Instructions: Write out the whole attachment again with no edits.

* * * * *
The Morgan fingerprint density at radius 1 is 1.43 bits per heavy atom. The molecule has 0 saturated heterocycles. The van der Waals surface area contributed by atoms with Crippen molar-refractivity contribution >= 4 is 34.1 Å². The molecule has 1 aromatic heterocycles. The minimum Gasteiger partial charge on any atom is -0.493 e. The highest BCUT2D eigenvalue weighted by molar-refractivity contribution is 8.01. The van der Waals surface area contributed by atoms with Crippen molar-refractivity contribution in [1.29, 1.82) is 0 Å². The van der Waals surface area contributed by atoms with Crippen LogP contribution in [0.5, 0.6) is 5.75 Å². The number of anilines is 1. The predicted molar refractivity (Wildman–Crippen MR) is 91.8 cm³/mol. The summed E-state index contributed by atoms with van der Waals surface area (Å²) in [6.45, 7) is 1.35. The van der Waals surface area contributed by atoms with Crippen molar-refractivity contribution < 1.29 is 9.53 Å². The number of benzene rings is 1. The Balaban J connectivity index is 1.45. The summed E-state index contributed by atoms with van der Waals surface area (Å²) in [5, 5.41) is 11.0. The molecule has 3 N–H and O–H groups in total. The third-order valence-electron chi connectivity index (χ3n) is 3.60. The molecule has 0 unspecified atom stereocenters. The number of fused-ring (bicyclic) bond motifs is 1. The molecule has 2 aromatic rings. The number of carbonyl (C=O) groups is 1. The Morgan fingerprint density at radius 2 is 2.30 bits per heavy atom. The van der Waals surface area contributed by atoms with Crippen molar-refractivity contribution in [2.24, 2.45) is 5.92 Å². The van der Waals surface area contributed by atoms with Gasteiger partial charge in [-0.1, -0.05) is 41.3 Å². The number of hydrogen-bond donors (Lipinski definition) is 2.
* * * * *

The Morgan fingerprint density at radius 1 is 1.43 bits per heavy atom. The molecule has 0 saturated heterocycles. The van der Waals surface area contributed by atoms with Crippen molar-refractivity contribution >= 4 is 34.1 Å². The molecule has 1 aromatic heterocycles. The minimum Gasteiger partial charge on any atom is -0.493 e. The highest BCUT2D eigenvalue weighted by molar-refractivity contribution is 8.01. The van der Waals surface area contributed by atoms with Crippen molar-refractivity contribution in [1.29, 1.82) is 0 Å². The van der Waals surface area contributed by atoms with Crippen LogP contribution in [0.5, 0.6) is 5.75 Å². The number of anilines is 1. The predicted molar refractivity (Wildman–Crippen MR) is 91.8 cm³/mol. The summed E-state index contributed by atoms with van der Waals surface area (Å²) in [6.45, 7) is 1.35. The van der Waals surface area contributed by atoms with Crippen molar-refractivity contribution < 1.29 is 9.53 Å². The number of benzene rings is 1. The Balaban J connectivity index is 1.45. The summed E-state index contributed by atoms with van der Waals surface area (Å²) in [5, 5.41) is 11.0. The molecule has 3 N–H and O–H groups in total. The third-order valence-electron chi connectivity index (χ3n) is 3.60. The molecule has 0 unspecified atom stereocenters. The number of fused-ring (bicyclic) bond motifs is 1. The molecule has 2 aromatic rings. The number of carbonyl (C=O) groups is 1. The Morgan fingerprint density at radius 2 is 2.30 bits per heavy atom. The van der Waals surface area contributed by atoms with Crippen molar-refractivity contribution in [2.24, 2.45) is 5.92 Å². The van der Waals surface area contributed by atoms with Gasteiger partial charge in [-0.1, -0.05) is 41.3 Å². The number of hydrogen-bond donors (Lipinski definition) is 2.